State IQ, Well-Being and Racial Composition as Predictors of U.S. Presidential Election Outcomes

Bryan J. Pesta, Cleveland State University
Michael A. McDaniel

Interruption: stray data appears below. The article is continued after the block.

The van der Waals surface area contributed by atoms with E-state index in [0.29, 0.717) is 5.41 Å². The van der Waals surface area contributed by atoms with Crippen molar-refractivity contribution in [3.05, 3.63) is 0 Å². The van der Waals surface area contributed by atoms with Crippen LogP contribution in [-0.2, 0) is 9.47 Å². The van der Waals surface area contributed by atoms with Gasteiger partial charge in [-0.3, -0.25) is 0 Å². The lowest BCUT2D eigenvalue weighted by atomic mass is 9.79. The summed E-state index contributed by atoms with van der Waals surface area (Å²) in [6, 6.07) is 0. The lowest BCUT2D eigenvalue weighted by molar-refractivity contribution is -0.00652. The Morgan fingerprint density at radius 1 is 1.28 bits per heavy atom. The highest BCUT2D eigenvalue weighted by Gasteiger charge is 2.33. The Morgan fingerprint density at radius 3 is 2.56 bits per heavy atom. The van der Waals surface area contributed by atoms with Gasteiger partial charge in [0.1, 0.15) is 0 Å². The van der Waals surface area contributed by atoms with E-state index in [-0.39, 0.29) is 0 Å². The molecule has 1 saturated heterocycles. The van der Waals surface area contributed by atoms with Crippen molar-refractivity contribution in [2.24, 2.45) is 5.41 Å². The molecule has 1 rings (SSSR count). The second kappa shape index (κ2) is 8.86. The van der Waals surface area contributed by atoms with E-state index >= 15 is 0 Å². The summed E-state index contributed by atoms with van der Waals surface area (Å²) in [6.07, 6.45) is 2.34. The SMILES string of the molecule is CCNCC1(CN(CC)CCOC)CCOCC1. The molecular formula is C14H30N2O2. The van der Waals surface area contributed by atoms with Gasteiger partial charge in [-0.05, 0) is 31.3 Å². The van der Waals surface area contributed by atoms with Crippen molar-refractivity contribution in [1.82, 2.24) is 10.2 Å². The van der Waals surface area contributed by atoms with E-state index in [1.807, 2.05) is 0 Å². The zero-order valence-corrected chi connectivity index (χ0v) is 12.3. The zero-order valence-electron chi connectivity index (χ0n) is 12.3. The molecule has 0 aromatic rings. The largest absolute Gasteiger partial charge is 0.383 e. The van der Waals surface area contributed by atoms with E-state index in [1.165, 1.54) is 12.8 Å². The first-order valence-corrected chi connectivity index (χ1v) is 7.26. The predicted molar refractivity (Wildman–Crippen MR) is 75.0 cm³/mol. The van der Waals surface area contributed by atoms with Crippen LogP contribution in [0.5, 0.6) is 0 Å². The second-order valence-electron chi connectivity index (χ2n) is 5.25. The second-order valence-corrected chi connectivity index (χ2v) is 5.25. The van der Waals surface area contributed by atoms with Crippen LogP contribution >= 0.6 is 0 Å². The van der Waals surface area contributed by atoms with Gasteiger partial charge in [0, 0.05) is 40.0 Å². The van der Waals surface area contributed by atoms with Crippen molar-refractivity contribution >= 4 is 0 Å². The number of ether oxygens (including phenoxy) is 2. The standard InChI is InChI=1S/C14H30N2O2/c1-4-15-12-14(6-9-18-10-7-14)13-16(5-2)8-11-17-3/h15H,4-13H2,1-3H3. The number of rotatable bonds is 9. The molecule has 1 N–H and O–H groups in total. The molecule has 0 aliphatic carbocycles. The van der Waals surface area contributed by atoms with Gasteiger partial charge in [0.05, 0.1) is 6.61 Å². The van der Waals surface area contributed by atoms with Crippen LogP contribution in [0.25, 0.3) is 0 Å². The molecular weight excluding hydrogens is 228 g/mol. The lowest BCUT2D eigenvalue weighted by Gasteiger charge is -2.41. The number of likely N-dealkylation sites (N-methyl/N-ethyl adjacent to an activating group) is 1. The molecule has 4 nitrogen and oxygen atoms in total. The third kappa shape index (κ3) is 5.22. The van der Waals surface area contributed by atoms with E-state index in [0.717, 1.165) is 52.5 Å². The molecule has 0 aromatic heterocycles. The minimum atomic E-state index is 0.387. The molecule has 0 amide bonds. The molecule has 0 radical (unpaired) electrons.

We report state-level relationships between measures of well-being (e.g., IQ, income) and racial minority composition as predictors of this century's U.S. presidential election outcomes. In bivariate analyses, race only weakly predicted votes cast for democrats. Instead, large mutual suppression effects existed between racial composition and well-being. For example, when race appeared in the regression, the IQ sub-domain of well-being predicted votes cast for democrats in all elections since 2000. Likewise, when IQ (or any other well-being sub-domain) appeared in the regression, race strongly predicted votes cast for democrats. Suppression effects emerged because of negative correlations between well-being and minority composition, yet positive correlations between these variables and election outcomes. In sum, states with high well-being tended to favor democrats, as did states with larger minority populations.